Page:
Verizon: Recent 4G LTE outages are 'growing pains'
Verizon Wireless' 4G LTE network, normally known for its speed and stability, has had a rough time this month with three nationwide outages.
So what's the problem? Well, according to Verizon, this is all just some "growing pains."
"The Verizon Wireless 4GLTE Network is BY FAR the largest and the most advanced 4GLTE wireless network in the world," Verizon said in a statement posted to its website. "It is available in 190 US markets and covers more than 200 million people, providing the fastest 4G Network in the U.S."
Currently, only Verizon and AT&T are the only major wireless carriers in the U.S. with active 4G networks, and AT&T's 4G LTE network is much smaller.
Sprint is in the early stages of building up its 4G LTE network and T-Mobile will follow soon as well.
"Being a pioneer comes with growing pains," Verizon said. "The recent issues that affected our customers' 4G LTE service were unforeseen despite careful, diligent planning, deployment and ongoing upgrade programs.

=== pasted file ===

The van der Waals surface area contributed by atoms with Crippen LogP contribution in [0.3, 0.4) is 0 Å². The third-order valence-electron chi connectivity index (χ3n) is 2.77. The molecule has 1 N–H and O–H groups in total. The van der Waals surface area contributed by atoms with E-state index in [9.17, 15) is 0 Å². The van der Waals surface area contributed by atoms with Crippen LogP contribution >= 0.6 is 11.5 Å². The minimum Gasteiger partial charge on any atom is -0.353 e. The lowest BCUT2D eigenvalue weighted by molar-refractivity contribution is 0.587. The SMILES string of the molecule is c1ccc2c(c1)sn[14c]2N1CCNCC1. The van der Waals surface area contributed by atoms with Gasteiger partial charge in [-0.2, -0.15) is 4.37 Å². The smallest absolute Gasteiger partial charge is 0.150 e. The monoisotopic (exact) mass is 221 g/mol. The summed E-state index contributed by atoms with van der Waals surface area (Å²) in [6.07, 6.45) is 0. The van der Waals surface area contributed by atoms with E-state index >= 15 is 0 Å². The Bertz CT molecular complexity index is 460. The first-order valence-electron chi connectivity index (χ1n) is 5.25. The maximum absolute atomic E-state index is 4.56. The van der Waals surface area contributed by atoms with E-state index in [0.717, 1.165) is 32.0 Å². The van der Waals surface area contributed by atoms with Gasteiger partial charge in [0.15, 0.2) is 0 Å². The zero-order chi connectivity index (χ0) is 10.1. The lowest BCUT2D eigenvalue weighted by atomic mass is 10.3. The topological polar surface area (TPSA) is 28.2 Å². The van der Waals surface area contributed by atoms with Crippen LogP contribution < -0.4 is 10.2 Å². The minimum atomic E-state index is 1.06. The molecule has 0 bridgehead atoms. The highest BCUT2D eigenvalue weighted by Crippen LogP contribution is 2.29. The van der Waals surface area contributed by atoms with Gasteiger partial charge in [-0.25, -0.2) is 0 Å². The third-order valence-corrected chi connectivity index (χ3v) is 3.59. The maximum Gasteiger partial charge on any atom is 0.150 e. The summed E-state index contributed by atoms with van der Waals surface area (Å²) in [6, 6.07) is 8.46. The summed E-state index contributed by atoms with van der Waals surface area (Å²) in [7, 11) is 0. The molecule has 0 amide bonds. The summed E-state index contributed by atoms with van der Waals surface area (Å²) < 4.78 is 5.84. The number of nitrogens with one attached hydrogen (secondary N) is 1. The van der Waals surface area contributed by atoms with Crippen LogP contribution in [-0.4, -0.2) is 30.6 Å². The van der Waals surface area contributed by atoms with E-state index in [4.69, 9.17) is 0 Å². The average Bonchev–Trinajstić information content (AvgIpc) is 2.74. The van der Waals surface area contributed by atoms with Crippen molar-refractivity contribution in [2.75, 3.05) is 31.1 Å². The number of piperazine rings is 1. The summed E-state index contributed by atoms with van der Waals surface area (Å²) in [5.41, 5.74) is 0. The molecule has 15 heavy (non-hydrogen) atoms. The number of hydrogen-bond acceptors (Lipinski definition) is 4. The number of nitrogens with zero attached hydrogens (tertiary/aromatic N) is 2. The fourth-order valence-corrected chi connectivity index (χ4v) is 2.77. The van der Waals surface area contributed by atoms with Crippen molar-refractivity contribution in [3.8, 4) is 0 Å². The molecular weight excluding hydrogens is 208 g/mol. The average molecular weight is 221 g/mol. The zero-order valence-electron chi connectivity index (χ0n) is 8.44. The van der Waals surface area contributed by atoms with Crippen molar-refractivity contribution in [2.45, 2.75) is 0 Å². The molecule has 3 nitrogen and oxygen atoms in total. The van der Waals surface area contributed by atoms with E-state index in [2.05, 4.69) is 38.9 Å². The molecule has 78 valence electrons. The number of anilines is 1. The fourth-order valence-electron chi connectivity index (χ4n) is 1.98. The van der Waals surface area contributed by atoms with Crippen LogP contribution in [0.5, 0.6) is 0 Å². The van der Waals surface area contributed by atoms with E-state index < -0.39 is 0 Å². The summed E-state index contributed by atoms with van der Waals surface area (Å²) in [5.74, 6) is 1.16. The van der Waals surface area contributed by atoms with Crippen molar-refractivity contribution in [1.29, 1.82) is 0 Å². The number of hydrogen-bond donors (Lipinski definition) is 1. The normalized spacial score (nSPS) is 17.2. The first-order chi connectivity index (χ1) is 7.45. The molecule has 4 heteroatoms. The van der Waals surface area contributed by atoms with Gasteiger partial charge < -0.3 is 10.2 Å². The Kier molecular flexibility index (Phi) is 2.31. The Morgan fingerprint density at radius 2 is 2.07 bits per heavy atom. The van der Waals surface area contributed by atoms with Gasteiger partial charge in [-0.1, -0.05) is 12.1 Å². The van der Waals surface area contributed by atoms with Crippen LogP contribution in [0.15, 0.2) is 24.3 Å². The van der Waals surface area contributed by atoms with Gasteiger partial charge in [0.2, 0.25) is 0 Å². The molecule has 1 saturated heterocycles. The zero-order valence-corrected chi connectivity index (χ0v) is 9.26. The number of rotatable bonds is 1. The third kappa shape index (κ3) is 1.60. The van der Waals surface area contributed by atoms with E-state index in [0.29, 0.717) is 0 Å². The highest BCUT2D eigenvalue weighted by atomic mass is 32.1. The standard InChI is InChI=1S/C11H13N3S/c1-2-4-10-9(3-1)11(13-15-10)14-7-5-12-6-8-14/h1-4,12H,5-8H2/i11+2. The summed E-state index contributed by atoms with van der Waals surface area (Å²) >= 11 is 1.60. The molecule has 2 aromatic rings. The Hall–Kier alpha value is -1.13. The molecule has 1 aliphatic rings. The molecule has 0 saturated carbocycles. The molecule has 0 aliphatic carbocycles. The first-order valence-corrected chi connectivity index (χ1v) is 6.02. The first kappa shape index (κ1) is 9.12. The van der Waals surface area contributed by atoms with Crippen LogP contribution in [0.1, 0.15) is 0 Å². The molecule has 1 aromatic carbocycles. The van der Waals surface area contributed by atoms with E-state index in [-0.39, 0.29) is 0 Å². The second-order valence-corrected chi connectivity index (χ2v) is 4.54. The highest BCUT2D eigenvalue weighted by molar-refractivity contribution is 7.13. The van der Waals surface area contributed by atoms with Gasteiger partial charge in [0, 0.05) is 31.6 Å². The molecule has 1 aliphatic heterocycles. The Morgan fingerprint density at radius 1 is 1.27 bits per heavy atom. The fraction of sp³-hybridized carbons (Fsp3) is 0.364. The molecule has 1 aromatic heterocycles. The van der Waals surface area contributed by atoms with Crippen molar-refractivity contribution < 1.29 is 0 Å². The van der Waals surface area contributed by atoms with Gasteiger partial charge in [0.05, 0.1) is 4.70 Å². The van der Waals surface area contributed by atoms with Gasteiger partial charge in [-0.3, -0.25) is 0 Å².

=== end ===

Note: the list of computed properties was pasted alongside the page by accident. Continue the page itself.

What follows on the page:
"Problems customers experienced affected connectivity to the 4G LTE Network and data service. Several times, we have proactively 'moved' 4GLTE customers onto our 3G Network to ensure all would have a data connection. For brief periods, such as on Wednesday (12/28), 4G LTE customers could not connect to the 3G Network as quickly as we would have liked."
Verizon, the nation's largest wireless carrier with about 90 million customers, also estimated that the outages resulted in its network being in service about 99% of the time this year.
"Each incident has been different from a technical standpoint," Verizon said, failing to go into detail about just what has been the cause of the outages over the last four weeks. "Our engineers have successfully diagnosed those past triggering events, and they have not re-occurred. We also work diligently to rectify technical problems in the network before they affect any customers."
-- Nathan Olivarez-Giles
Photo: The Samsung Galaxy Nexus smartphone, available from Verizon and running on the carrier's 4G LTE network. Credit: Nathan Olivarez-Giles / Los Angeles Times